In the summer of 2010, I was thrilled when a beautiful dark purple poppy pushed its way up through the building rubble by the house.
I collected seeds carefully and sowed them the following year to plant out in the borders that we had begun to mark out, and that summer I enjoyed several lovely dark poppies weaving their way through their neighbours.
They were joined by several siblings resplendent in scarlet, another welcome addition to the borders.
By 2012, I had come to consider their ephemeral beauty a staple of our summer garden.
In this third year, there was a further break in colour, and frilly pink poppies joined the mix; frivolous but fun.
This mix of purple, scarlet and pink poppies returned in 2013. By this time I took them rather for granted, I must confess. They were springing up in the vegetable beds as well as the ornamental borders, each new bud unfurling its colours.
The autumn of 2013 was mild and wet, and I was startled, and fascinated, to see the standing poppy seedheads beginning to germinate in situ.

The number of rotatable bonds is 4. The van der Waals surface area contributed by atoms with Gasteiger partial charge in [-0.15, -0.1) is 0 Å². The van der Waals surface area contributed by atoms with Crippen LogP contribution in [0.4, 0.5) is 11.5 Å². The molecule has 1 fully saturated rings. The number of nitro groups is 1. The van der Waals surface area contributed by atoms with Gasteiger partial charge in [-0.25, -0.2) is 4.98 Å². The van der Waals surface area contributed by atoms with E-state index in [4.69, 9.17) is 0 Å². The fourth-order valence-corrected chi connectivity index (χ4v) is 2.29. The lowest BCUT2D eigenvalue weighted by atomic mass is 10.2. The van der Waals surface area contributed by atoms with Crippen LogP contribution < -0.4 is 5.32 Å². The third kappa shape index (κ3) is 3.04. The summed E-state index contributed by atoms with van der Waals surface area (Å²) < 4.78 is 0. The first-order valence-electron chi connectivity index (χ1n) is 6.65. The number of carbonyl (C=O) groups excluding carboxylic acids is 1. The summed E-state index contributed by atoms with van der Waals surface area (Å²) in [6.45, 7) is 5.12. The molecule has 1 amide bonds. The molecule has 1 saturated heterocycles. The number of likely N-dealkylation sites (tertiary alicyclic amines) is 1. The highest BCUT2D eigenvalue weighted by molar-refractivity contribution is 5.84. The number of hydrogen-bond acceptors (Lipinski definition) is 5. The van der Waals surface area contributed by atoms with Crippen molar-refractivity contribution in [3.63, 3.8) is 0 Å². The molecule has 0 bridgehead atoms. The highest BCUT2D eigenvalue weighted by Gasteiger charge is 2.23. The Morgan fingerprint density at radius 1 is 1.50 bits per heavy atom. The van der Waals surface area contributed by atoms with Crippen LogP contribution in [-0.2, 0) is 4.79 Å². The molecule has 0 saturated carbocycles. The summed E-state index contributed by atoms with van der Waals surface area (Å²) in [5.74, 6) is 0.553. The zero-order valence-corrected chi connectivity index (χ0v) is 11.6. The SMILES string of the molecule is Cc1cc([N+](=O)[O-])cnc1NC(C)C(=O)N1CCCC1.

It didn’t occur to me that this unexpected early growth meant no seed falling to the ground to germinate the following spring, and it was an unpleasant discovery when no poppies popped through the borders last year. This spring, I rifled through my old seed packets, looking for the leftover seeds from previous abundant years, but to no avail. No poppy seeds to be found.
With a small thrill this summer, I spotted just a scant handful of poppy plants throughout the garden, which I have been watching with baited breath. The first two into bloom blazed scarlet.
I continued to monitor the buds on the remaining plants almost daily, until with a thrill I saw that the runt of the plants, a fairly statuesque single-budded plant displayed the dark purple form that I was hoping for, although with heavy rainfall smelting the petals I almost missed it.
One plant. One flower. One seed pod to watch closely, carefully; fervently hoping that the wind or rain don’t break the fragile stem before the seed has ripened and can be collected.
Of the remaining two plants, one has unfurled those flounces of pink.
The last still to reveal its colours holds a clutch of fat buds that tease me each morning…
Will this last plant reveal more of the prize purple petals that I am hoping for? It would be a relief to have more than one seed pod to try and catch…